Day of Dialog: Presenting the Past in History and Fiction

LJ kicked off BookExpo today with our annual Day of Dialog, featuring Jon Michaud, John Lithgow, Karin Slaughter, and other authors, book editors, and librarians.

In addition to Editors’ Picks (look for a list of forthcoming big titles to be posted soon) and moving quotes from Lithgow (more coverage to come), the second panel, Truth or Dare: Presenting the Past in History and Fiction, explored the differences and similarites between historical fiction and history.

Five authors, most with backgrounds in journalism, and one librarian spoke. Tony Horowitz (Midnight Rising: John Brown and the Raid that Sparked the Civil War, Holt, October) opened by joking about his personal experience with the different genres; he described his wife, Pulitzer Prize‚ winning novelist Geraldine Brooks, writing historical fiction 20 feet away from me‚Ķcalmly gazing at the screen, making stuff up as he searches through piles of research.

Amy Waldman (The Submission: A Novel, Farrar, August) said that in contrast to the grueling aspects of journalism, with fiction there’s a different rigor, but there’s more freedom. You have no idea as you write what’s going to happen. Novelist Julie Otsaka (The Buddha in the Attic, Knopf, August) researches as much as possible before writing and then tries to forget it. A useful tactic considering Pam Lewis’s (A Young Wife: A Novel, Simon & Schuster, June) sentiment: In fiction it’s the parts that are true that you have to throw away and discusses the importance of research as well as not letting it show. Yet nonfiction author David S. Reynolds (Mightier Than the Sword: Uncle Tom’s Cabin and the Battle for America, Norton, June) emphasized a certain truth about fiction informed by an imaginative sympathy fiction evokes in readers.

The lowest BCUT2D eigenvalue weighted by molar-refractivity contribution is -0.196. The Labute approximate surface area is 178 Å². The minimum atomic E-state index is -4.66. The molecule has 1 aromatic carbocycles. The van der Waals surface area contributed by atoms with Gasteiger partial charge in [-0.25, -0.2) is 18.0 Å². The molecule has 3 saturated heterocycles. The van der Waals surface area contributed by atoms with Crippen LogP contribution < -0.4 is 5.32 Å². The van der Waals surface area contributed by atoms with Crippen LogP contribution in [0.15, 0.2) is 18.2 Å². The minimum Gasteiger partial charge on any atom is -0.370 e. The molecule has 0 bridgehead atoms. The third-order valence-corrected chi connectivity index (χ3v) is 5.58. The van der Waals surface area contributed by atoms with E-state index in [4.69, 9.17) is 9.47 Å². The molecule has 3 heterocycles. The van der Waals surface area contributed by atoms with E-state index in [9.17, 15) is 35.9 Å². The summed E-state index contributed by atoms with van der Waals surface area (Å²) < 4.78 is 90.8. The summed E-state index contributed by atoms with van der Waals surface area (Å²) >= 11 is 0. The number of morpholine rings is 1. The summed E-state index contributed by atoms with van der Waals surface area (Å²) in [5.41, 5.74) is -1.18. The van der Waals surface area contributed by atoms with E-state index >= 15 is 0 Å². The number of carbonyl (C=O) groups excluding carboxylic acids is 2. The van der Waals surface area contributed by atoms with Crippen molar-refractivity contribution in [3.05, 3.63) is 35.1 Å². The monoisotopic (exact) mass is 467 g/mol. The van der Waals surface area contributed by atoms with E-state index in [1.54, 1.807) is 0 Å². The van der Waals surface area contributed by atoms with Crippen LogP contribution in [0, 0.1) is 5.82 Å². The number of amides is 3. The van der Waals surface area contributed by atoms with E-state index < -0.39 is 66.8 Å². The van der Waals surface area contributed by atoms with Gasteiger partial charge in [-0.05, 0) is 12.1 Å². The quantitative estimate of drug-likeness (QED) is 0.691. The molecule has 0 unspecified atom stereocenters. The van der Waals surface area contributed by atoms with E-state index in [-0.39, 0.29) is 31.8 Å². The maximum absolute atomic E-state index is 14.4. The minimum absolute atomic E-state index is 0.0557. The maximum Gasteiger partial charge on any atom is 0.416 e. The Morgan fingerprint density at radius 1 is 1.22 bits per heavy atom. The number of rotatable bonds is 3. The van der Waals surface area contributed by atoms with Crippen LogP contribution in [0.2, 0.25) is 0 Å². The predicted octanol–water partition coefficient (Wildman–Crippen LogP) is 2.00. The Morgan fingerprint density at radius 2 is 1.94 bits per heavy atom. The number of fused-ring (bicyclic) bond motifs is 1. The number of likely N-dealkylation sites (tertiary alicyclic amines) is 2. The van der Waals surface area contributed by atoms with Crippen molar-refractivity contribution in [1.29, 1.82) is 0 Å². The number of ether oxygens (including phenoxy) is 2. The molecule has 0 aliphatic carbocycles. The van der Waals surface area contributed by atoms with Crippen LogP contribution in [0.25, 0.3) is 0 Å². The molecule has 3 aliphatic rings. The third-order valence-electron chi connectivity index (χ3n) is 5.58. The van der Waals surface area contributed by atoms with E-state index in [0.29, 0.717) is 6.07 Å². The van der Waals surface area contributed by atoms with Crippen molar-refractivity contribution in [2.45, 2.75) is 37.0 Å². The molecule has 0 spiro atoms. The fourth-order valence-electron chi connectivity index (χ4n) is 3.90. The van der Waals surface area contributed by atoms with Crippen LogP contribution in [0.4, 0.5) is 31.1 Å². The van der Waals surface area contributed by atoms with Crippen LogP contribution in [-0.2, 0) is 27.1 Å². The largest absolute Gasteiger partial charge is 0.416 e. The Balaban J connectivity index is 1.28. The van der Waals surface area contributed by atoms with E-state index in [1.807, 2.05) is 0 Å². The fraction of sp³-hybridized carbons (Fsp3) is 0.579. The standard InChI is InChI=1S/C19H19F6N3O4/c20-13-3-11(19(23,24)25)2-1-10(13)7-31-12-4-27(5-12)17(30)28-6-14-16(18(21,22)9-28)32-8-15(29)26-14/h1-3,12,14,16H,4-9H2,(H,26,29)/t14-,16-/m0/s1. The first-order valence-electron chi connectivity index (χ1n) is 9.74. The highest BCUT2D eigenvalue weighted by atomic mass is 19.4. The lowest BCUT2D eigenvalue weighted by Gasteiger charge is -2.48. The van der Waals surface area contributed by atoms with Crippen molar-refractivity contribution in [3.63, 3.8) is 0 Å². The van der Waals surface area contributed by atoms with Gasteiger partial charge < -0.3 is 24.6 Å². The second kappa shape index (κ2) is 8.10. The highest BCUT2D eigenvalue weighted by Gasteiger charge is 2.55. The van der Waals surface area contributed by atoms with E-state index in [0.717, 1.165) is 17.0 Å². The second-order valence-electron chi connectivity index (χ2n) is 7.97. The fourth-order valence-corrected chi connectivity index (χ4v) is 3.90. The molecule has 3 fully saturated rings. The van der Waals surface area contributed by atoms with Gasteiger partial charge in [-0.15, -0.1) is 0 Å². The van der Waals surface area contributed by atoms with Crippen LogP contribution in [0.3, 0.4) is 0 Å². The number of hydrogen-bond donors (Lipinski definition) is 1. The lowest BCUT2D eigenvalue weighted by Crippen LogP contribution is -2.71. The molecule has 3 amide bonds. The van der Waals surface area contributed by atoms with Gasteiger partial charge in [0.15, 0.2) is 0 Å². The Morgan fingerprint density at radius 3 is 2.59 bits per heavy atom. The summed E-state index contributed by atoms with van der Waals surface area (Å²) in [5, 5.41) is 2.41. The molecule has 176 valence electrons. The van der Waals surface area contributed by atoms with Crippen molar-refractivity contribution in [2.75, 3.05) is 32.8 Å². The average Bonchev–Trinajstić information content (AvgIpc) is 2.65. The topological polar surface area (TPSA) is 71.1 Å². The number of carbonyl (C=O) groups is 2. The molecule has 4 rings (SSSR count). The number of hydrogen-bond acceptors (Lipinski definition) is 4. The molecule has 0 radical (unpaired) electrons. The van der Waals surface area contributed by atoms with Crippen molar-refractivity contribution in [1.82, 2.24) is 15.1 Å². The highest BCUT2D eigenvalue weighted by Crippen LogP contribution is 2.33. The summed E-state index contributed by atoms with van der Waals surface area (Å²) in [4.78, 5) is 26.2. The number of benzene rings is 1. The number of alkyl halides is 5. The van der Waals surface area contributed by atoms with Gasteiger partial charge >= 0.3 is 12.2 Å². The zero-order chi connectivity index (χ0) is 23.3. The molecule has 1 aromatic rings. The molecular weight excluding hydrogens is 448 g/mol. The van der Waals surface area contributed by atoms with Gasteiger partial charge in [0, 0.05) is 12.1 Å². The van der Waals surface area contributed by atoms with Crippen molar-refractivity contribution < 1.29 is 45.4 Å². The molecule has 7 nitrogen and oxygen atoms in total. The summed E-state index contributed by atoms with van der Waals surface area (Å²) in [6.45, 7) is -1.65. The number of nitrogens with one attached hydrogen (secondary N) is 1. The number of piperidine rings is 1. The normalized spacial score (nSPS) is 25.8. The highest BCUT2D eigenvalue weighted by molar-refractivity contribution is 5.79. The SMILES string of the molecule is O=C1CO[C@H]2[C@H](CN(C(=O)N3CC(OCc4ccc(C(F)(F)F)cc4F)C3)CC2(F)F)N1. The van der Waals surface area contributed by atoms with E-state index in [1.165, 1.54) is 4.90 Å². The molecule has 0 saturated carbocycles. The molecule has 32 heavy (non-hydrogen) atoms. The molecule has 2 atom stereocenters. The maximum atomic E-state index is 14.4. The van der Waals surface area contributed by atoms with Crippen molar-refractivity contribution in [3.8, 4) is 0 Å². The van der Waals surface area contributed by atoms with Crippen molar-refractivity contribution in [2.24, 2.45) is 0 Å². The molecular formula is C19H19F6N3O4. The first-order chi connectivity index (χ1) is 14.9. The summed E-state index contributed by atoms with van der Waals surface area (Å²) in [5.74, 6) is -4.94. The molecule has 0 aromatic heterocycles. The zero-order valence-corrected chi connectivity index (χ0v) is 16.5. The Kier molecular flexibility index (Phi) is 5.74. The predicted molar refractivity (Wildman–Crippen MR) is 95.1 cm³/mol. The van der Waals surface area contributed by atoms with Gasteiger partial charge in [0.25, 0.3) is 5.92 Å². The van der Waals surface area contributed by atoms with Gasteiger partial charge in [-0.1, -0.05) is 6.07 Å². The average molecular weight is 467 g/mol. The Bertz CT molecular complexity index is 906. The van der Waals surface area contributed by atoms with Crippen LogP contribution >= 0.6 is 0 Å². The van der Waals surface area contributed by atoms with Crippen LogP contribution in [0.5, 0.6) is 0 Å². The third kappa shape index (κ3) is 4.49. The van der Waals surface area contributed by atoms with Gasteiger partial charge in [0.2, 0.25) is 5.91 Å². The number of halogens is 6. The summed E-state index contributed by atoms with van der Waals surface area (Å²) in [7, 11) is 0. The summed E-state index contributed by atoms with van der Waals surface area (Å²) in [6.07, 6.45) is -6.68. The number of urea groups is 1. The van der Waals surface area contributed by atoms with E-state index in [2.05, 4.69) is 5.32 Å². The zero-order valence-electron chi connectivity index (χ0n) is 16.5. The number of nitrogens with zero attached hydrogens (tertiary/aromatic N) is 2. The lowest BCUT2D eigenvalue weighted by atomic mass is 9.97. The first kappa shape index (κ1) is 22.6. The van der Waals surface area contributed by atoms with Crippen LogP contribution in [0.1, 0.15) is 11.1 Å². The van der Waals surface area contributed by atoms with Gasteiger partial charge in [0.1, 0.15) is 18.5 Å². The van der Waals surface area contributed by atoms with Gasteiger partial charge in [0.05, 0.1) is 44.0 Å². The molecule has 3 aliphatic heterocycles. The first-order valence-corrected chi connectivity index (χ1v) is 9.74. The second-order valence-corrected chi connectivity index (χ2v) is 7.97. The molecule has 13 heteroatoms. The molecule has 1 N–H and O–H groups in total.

DWI librarian Kathryn Lynip spoke of the work of bringing history and historical fiction to readers and the importance of knowing your reader before sending them one way or another. Although to some patrons the concept of history that reads like fiction is enticing, that phrasing may make another reader question the veracity of a serious piece of nonfiction. Librarians can help readers cross the boundary between history and historical fiction, as moderator and senior editor in the LJ book review Margaret Heilbrun phrased it, but Lynip emphasized, we don’t need to change what genre they read in.

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Anna Katterjohn About Anna Katterjohn

Anna Katterjohn (akatterjohn@mediasourceinc.com) is Managing Editor for the LJ Book Review and assigns books on performing arts, cooking, home economics, and crafts.

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